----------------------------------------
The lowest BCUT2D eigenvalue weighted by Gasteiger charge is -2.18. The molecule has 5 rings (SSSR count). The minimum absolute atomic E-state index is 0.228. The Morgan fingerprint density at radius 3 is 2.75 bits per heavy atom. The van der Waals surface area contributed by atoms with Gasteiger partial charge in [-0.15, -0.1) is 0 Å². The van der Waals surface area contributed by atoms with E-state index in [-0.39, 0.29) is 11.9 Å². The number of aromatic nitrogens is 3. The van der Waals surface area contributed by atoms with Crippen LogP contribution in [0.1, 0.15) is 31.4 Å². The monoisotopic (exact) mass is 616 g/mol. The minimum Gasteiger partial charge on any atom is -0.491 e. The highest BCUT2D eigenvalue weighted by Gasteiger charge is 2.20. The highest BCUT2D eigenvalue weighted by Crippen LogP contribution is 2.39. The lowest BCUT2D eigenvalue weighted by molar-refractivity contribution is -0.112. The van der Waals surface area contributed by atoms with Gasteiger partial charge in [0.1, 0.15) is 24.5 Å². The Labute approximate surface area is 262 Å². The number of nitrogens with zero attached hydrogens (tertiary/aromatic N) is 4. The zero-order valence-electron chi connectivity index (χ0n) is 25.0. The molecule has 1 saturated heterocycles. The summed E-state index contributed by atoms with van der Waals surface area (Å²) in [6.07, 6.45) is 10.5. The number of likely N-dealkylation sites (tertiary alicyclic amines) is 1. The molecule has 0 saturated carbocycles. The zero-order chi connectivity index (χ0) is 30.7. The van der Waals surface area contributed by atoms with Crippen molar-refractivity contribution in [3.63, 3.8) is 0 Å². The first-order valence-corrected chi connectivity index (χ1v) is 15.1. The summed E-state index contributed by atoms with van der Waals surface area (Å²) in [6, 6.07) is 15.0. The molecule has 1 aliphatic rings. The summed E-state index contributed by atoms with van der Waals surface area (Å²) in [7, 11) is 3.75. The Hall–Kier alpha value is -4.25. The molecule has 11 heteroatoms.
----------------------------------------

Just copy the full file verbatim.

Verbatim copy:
The lowest BCUT2D eigenvalue weighted by Gasteiger charge is -2.18. The molecule has 5 rings (SSSR count). The minimum absolute atomic E-state index is 0.228. The Morgan fingerprint density at radius 3 is 2.75 bits per heavy atom. The van der Waals surface area contributed by atoms with Gasteiger partial charge in [-0.15, -0.1) is 0 Å². The van der Waals surface area contributed by atoms with E-state index in [-0.39, 0.29) is 11.9 Å². The number of aromatic nitrogens is 3. The van der Waals surface area contributed by atoms with Crippen LogP contribution in [0.1, 0.15) is 31.4 Å². The monoisotopic (exact) mass is 616 g/mol. The minimum Gasteiger partial charge on any atom is -0.491 e. The highest BCUT2D eigenvalue weighted by Gasteiger charge is 2.20. The highest BCUT2D eigenvalue weighted by Crippen LogP contribution is 2.39. The lowest BCUT2D eigenvalue weighted by molar-refractivity contribution is -0.112. The van der Waals surface area contributed by atoms with Gasteiger partial charge in [0.1, 0.15) is 24.5 Å². The Labute approximate surface area is 262 Å². The number of nitrogens with zero attached hydrogens (tertiary/aromatic N) is 4. The zero-order valence-electron chi connectivity index (χ0n) is 25.0. The molecule has 1 saturated heterocycles. The summed E-state index contributed by atoms with van der Waals surface area (Å²) in [6.07, 6.45) is 10.5. The number of likely N-dealkylation sites (tertiary alicyclic amines) is 1. The molecule has 0 saturated carbocycles. The zero-order chi connectivity index (χ0) is 30.7. The van der Waals surface area contributed by atoms with Crippen molar-refractivity contribution in [3.63, 3.8) is 0 Å². The first-order valence-corrected chi connectivity index (χ1v) is 15.1. The summed E-state index contributed by atoms with van der Waals surface area (Å²) in [6, 6.07) is 15.0. The molecule has 1 aliphatic rings. The summed E-state index contributed by atoms with van der Waals surface area (Å²) in [7, 11) is 3.75. The Hall–Kier alpha value is -4.25. The molecule has 11 heteroatoms.